So we hit the road for another stint in the car with my trusty itinerary for stop offs along the way.
Pleasant Prairie saw us tour the Jelly Belly Factory and get free jelly beans for our trouble – score. I also now know more about the manufacture of jelly beans than perhaps anyone outside the confectionery industry ever should. We got free hats too.
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Our next stop was the Mars Cheese Castle, so-called I guess because of the state’s infatuation with cheese and anything of the dairy-related nature. It was a cool place with heaps of great local groceries, beer and deli items. Plus now I know where old mate probably got his cheese butt. Blessed are the cheese-makers indeed.
Back in the car for a vastly more sensible stop – the Wind Point Lighthouse in Racine, which looks over Lake Michigan. Up until this point Hoff and I had been sniggering whenever locals referred to Lake Michigan’s shore as a ‘coast’. It’s a shore, not a coast. Chicago even has a neighbourhood called the Gold Coast, so named for its proximity to the shore of Lake Michigan and because of some convoluted story about how some rich dudes built their houses there. Unlike our Gold Coast which is presumably so named because it’s actually a coast and it’s kind of gold-looking. Anyway, the sniggering stopped when we saw how big Lake Michigan truly is. It might as well be the ocean, so ‘coast’ might be an apt descriptor after all.
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Our final stop of the day took some sleuthing. I’d read that in 1962 a bit of space junk crashed landed to earth outside an art gallery in Manitowoc, Wisconsin. It later turned out to be a bit of the Russian’s Sputnik IV and the actual site is marked by a very nondescript brass ring embedded into the road, and a modest plaque on the nature strip. It took us four laps of the block before we spotted it.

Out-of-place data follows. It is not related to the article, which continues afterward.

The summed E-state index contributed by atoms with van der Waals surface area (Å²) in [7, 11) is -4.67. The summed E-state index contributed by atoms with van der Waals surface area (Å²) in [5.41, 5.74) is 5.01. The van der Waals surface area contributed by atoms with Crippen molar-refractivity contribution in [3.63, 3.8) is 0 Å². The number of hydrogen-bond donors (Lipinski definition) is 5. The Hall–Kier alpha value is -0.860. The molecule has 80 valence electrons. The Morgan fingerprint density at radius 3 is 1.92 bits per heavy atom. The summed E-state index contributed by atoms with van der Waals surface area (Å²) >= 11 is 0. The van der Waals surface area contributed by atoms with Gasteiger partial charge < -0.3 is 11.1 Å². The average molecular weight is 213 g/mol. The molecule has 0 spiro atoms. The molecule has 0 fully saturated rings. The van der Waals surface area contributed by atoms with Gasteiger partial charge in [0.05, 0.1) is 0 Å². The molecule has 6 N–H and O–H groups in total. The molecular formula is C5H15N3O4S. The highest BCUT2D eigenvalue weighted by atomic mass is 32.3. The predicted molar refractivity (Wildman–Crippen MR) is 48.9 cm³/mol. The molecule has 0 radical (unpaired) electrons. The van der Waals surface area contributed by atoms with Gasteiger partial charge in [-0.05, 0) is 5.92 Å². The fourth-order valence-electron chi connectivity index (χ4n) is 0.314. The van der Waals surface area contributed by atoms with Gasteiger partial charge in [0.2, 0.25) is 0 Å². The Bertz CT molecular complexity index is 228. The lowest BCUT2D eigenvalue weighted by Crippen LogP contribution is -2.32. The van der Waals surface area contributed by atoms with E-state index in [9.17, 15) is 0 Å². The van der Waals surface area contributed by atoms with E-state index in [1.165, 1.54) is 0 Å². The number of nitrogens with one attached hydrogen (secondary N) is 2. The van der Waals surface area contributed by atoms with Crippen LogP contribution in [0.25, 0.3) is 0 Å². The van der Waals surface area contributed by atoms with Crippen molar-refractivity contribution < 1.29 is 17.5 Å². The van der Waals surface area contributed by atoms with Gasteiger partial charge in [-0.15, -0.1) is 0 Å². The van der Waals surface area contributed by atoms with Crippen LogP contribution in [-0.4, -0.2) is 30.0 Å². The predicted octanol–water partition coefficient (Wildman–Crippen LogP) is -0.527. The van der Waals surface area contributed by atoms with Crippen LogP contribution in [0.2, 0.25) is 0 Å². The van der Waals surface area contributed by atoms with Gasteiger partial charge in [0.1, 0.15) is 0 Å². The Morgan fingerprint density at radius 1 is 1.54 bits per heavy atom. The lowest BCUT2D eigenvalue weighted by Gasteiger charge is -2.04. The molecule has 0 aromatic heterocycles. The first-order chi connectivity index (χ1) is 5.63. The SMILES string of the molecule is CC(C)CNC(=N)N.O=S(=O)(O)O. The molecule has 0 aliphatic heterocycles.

Apart from being a quirky stop on my ‘itinerary of kitsch’, as Hoff has taken to calling it, the space junk site also proved to be a good excuse to visit the county that is infamous for being the setting of ‘Making a Murderer’. I have some moral reservations about sticky-beaking around sites that are related true crime because I know there are very real victims, but man is it hard to switch off your inner rubber-neck. So we may or may not have toured the justice-related sites of Manitowoc County, but we assuaged our guilt by winding down the windows and loudly debating the location of the space junk to anyone who may have been within earshot. That way they’d think we were space nerds and not true crime ghouls (which is only marginally preferable, probably).
My last job of the day was to steel myself for what was to be an onslaught of sport for the duration of our next stop – Green Bay. Hoff is a veritable encyclopaedia of international sports knowledge and American football is no exception. In fact it’s a specialty. We’ve been together for 15-odd years now and I’ve always prided myself on my authentic-seeming engagement with Hoff’s running commentary and rattling off of facts, which he does with increased speed and frequency, the more excited he gets. So excuse me while I nibble on some cheese and Google fan chants in our hotel room. Go, Pack, go.